And this joy and challenge lies ahead for me. But for one day at least, I shall savour the relish of putting down that final full stop, and breathe deeply and with pleasure on a difficult journey completed.

How to write the ‘right’ ending, part two: consequential action.

I don’t like endings which are too tidy and ‘pat’. I distrust them. I feel like I’ve been processed – part of a well-oiled machine which has passed me along its predictable, dependable conveyer belt, depositing me unscathed, unchallenged and unsurprised at the end. I feel like the magical mystery tour I signed up to gave me an advance road map, with the route yellow highlighted in. I feel I have been part of a pedestrian equation, where A+B=AB.

It’s essential that there is structure and form to our writing (even – or especially – when the work is ‘experimental’), but here is a line between the well structured and the disappointingly predictable ‘I could see that coming for miles.’

But I’m not a fan of unpredictable, ‘magical’ endings either, where elements not previously existing in the world of the play fly in,  and ‘explain’ or solve everything. It doesn’t have to be as blatant as the god from the machine, deus ex machina. Think the chance meeting and deep conversation with the stranger with the meaningful past/anecdote to tell/piece of ancient wisdom to pass on which has surprising resonance with the protagonist’s dilemma and precipitates a sudden understanding and even swifter conclusion…  Or the surprise lottery win, the unexpected behest, the sudden death or illness, or the offer of a new job/house/country/lover/gender/whatever, which draws everything together in a premature ending leaving the viewer blinking and feeling cheated as the houselights come up.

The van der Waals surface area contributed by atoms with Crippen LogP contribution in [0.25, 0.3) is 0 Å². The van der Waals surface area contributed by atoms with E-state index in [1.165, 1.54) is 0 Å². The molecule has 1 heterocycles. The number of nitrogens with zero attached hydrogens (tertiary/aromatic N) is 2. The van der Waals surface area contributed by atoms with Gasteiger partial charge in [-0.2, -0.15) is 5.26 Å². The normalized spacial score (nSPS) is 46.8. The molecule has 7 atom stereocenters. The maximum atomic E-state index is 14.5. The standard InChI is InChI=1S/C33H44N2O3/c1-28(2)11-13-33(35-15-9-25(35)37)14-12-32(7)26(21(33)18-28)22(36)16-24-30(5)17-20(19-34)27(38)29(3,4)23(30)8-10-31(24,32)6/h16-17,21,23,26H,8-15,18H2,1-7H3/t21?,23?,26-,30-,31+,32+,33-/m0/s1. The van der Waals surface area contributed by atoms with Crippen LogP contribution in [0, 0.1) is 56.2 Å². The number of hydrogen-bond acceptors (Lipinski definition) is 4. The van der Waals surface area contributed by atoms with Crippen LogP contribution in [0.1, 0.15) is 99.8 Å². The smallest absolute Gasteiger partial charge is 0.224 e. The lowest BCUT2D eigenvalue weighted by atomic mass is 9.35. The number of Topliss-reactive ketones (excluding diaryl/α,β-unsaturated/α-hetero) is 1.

The kind of endings I like are the ones where we are kept guessing until the last moment and then go ‘yes, of course it would end like that.’ We know that Hamlet will end up on a pyre of bodies, as when we think about it, this is the only possible ending, given his actions and interactions throughout the play. In this kind of writing, character equals plot, and plot equals character. They are indivisible, and there is logic – cause and effect: an action is made which brings a response, retaliation, or reward – consequential action – but not the simple binary of A + B of above, but a logarithm, a complex equation which, in both literary and mathematical senses of the word, is ‘beautiful’.

I’ve always believed that nothing should be extraneous in a play (or a story, or a novel, or a screenplay, or any kind of art or craft). Everything needs to earn its right to be there, and it all should contribute in some way to the ending. I can’t bear loose threads, or the sections included merely as a brain rest, so we can look at the attractive people, or hear a nice song, or be ‘entertained’ by something before returning to the true meat of the evening.

Of course some performances are not presenting a main or single narrative – there may not be a plot. Rather, they can be a montage working towards an overall effect at the close of the piece, rather than the resolution of a conflict, or a quest, or a psychological or emotional journey. Then I feel the power of the ending is cumulative, relying on everything that came before.

I love work which is up-close and personal, so involving and intricate it is as though I’m scrutinising individual stitches and threads, and it is only when it is drawing to a close, or complete, I can step back and see the tapestry, the full woven landscape whose minutiae I know and have followed.

That kind of experience brings great satisfaction and, for me, the most powerful ending, for everything has been created and spun out of what existed at the beginning: a fully realised world, a cast of well-developed characters whose actions and reactions create the stuff of the plot, a narrative full of twists and turns, which is unpredictable, but logical.

copyright Kaite O’Reilly 25 August 2012.